Panics

A panic! will crash the currently executing thread. You can use Rust’s threads as a simple isolation mechanism:

fn main() {
    use std::thread;
    
    let handle = thread::spawn(move || {
        panic!("oops!");
    });
    
    let result = handle.join();
    
    println!("{}", result.is_err());
    
}

rs49-6

Thread.join() gives us a Result back, which allows us to check if the thread has panicked or not.

Bello😀 uno dei motivi per usare Rust😀
:mrgreen:

SICP – cap. 1 – Costruire astrazioni tramite procedure – esercizi – 12

sg0

Continuando da qui oggi esercizi, qui.

Exercise 1.9: Each of the following two procedures defines a method for adding two positive integers in terms of the procedures inc, which increments its argument by 1, and dec, which decrements its argument by 1.

(define (+ a b)
  (if (= a 0)
      b
      (inc (+ (dec a) b))))

(define (+ a b)
  (if (= a 0)
      b
      (+ (dec a) (inc b))))

Using the substitution model, illustrate the process generated by each procedure in evaluating (+ 4 5). Are these processes iterative or recursive?

La parte facile è definire le due procedure inc e dec:

(define (inc n)
  (+ n 1)) 

(define (dec n)
  (- n 1))

poi viene la parte impegnativa. Vero che si applica solo quanto detto in precedenza ma cedo la parola a Bill the Lizard, qui.
Uh! mitico Bill😀 che ci rimanda anche a una pagina esplicativa, SICP se non stai più che attento ti mette nei guai ogni momento😳

Per contro Ken Dyck è molto sintetico; riporta quanto si ottiene sviluppando con carta e penna le procedure passo-passo.
Idem per S-sol ma con una nota finale esplicativa, molto chiara (a posteriori, almeno per me, da solo non c’ero arrivato).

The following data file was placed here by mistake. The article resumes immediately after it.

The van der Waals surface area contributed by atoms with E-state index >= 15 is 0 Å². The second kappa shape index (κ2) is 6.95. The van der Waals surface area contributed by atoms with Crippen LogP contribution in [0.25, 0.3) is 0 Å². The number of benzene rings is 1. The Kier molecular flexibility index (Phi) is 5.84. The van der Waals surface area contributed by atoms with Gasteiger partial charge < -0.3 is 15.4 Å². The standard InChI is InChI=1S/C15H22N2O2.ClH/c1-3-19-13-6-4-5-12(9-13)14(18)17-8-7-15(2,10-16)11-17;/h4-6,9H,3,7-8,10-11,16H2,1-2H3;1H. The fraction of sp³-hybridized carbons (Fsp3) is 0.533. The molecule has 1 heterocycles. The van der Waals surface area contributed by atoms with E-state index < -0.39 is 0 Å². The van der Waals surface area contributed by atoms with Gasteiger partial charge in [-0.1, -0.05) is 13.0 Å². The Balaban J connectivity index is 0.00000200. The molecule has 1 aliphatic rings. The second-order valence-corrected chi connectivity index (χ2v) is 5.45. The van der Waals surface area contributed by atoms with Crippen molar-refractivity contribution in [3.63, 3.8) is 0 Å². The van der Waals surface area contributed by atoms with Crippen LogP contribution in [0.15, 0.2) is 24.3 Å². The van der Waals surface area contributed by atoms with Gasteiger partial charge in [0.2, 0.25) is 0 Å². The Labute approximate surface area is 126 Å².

Exercise 1.10The following procedure computes a mathematical function called Ackermann’s function.

s20

ma non vale eseguirla così😳 se non per conferma, nèh!

Consider the following procedures, where A is the procedure defined above:

(define (f n) (A 0 n))

(define (g n) (A 1 n))

(define (h n) (A 2 n))

(define (k n) (* 5 n n))

Give concise mathematical definitions for the functions computed by the procedures f, g, and h for positive integer values of n. For example, (k n) computes 5n2.

Allora confesso di aver sbirciato Bill e sì, si può (deve) far fare il calcoli al computer. Siccome c’è tutto di là non ripeto.
Ken è sintetico, bravo😀
S-sol didascalico, impressionante😀

SICP è come dire… e pensare che qualche anno fa al Poli era un esame intro😉

:mrgreen:

Rust – il linguaggio – 48

stella

Oggi qui: /usr/local/share/doc/rust/html/book/iterators.html, continuando da qui.

Iteratori

Let’s talk about loops.

Remember Rust’s for loop? Here’s an example:

fn main() {
    for x in 0..10 {
        print!("{} ", x);
    }
    println!("");
}

rs48-0

Now that you know more Rust, we can talk in detail about how this works. Ranges (the 0..10) are ‘iterators’. An iterator is something that we can call the .next() method on repeatedly, and it gives us a sequence of things.

Like this:

fn main() {
    let mut range = 0..10;
    
    loop {
        match range.next() {
            Some(x) => {
                print!("{} ", x);
            },
            None => { break }
        }
    }